Obfuscate and delay. Launch an investigation. Buy some time and let the media frenzy move on. Boris Johnson finessed the tactic during partygate and it’s usually a smart move. But Rishi Sunak’s referral of Nadhim Zahawi to his ethics adviser on Monday came too late: momentum had built and Sunak’s credibility was under threat.
This is a problem of his own making. The Prime Minister has said he didn’t know Nahawi had paid a penalty to HMRC last week. His party chairman therefore hadn’t told him. Nor had his Cabinet Secretary. But worst of all, as Rachel noted in her PMQs review, Sunak didn’t find out the facts before he arose at the despatch box last week and said the matter had been addressed “in full”.
Sunak was meant to be the details man. The guy on top of things. Beyond the oversight, not foreseeing that the opposition would link the Zahawi affair to his wife’s former non-dom status was yet another example of his poor political judgement. A pattern is forming of Sunak not anticipating trouble.
The public still prefers Sunak to his party but the Prime Minister risks being tarnished by the Conservatives’ brand, while he is unlikely to be burnishing theirs. That problem is compounded by his failure to distance himself from his party. The “I’ve solved all those things you hated about Boris Johnson” line doesn’t work as well when you let bad behaviour go unpunished.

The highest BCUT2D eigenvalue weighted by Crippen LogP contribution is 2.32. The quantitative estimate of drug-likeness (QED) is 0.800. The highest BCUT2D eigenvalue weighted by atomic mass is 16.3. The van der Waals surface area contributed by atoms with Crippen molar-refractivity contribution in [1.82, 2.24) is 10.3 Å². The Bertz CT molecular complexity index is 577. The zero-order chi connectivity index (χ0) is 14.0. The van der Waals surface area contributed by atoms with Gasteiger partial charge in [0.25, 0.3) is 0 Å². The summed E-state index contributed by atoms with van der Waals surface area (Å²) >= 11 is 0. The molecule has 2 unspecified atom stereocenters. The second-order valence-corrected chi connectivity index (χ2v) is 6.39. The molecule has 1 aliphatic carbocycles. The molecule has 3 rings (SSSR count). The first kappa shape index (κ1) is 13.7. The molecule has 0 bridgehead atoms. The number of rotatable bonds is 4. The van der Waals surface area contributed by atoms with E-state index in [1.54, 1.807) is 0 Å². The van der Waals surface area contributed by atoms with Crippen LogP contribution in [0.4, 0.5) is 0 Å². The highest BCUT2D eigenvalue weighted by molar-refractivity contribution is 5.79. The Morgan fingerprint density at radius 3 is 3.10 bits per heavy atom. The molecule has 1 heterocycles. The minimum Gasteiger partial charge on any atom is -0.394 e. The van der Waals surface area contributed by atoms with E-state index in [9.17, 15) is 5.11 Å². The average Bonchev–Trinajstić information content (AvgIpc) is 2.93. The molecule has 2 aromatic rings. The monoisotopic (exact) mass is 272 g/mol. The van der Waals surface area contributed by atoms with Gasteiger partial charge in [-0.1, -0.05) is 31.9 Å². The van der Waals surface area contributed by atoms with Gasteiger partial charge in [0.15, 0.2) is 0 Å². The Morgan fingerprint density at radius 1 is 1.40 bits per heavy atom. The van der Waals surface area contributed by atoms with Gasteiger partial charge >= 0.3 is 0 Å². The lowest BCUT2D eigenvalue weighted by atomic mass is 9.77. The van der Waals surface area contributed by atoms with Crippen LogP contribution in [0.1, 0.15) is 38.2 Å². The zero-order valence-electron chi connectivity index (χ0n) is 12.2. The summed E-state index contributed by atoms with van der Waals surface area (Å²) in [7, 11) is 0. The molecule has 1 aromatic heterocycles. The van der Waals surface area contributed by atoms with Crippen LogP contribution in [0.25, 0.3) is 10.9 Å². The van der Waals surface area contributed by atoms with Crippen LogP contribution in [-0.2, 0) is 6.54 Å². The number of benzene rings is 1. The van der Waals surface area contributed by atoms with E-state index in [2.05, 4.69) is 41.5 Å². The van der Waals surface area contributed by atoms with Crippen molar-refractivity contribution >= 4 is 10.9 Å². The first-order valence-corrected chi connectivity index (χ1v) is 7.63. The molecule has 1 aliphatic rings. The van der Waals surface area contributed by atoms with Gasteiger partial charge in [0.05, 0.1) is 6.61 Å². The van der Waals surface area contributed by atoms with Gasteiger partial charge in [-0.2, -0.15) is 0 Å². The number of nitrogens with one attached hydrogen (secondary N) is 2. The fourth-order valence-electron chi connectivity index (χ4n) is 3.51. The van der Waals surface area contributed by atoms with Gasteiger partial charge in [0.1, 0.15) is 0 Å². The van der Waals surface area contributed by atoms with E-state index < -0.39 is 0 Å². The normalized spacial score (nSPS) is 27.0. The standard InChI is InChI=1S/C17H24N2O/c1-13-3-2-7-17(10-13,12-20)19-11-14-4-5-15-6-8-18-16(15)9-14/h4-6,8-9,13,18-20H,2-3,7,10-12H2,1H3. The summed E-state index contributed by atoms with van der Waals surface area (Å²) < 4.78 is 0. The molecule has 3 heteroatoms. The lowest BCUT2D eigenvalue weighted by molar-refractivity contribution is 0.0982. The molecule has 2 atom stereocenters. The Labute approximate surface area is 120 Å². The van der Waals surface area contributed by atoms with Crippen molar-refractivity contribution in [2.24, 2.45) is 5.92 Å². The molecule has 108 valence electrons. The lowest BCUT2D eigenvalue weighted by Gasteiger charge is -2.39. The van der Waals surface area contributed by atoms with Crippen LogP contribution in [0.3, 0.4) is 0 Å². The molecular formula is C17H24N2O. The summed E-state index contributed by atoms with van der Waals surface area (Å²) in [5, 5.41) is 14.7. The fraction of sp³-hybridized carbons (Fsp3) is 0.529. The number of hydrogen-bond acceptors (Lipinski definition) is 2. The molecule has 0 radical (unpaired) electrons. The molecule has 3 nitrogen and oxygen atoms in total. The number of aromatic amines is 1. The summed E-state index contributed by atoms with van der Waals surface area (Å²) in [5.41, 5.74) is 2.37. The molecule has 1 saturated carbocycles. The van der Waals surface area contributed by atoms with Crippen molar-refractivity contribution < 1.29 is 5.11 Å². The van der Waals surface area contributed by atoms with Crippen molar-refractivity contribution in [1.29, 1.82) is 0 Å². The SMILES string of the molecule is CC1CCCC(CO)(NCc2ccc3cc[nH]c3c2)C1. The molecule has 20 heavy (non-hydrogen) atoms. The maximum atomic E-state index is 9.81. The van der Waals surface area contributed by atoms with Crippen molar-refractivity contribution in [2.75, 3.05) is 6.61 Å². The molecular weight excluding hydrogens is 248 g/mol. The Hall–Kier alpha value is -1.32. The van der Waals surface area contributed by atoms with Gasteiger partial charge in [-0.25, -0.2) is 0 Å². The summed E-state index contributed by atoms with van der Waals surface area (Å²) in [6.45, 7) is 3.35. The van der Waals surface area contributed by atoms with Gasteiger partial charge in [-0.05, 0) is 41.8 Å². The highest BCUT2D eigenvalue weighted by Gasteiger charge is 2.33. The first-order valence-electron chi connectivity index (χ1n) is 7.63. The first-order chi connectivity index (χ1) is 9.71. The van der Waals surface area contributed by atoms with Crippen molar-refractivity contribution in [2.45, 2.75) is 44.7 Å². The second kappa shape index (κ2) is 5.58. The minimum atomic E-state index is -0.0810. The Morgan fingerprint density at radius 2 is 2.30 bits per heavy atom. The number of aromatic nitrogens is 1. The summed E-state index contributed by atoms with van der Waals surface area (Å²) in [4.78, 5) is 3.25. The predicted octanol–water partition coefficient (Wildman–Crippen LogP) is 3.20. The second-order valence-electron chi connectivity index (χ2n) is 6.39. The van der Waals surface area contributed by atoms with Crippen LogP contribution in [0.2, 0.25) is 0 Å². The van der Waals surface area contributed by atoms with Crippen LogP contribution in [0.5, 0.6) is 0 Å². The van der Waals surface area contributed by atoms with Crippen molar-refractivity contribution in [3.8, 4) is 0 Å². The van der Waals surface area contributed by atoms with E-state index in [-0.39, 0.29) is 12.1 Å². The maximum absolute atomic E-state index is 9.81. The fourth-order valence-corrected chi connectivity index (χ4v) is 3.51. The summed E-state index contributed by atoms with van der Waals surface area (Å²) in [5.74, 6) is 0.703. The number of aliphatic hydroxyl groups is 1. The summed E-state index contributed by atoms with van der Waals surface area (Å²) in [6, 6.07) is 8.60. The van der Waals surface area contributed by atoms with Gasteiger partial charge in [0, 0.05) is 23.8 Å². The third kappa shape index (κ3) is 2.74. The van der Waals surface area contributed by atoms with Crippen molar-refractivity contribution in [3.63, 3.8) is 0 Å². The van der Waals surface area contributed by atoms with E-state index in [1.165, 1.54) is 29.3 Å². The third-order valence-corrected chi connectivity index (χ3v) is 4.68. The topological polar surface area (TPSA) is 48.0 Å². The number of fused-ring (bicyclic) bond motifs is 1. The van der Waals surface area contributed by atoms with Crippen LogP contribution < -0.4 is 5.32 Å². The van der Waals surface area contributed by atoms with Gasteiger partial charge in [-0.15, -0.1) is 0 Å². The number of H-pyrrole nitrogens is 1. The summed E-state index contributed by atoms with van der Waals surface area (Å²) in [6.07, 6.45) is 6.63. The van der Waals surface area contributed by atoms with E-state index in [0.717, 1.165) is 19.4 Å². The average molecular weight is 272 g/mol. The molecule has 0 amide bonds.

[See also: Why Labour thinks it has solved the Brexit conundrum]
Sunak’s indecision over Zahawi also makes him look weak. And Keir Starmer knows it. The Labour leader’s strategy at PMQs in recent weeks has been to portray Sunak as useless, hoping to further sink his “effectiveness as prime minister” rating. In the chamber yesterday, Starmer pivoted from accusation to mockery. “Is he starting to wonder if this job is just too big for him?” he said, prodding the PM for his diminutive stature. The criticism fits the crisis: the problems facing the country make a strong leader even more attractive.
Some Tory MPs thought a change in leader would solve their problems. They were confident in the rigour of the leadership contest when they brought down Boris Johnson. When I queried senior rebels about Johnson’s replacement last summer, “Trust the process” was a frequent response. That’s not to say Johnson would be better: he remains repellent to many. But the problems with the Tory brand – internal strife, a poor economy, a failing NHS and the fatigue of 12 years in office – outlive a change in leader, and Rishi Sunak is running out of time.
This piece first appeared in the Morning Call newsletter; subscribe here.
[See also: Once you’ve seen the true extent of Tory sleaze, it’s impossible to unsee it]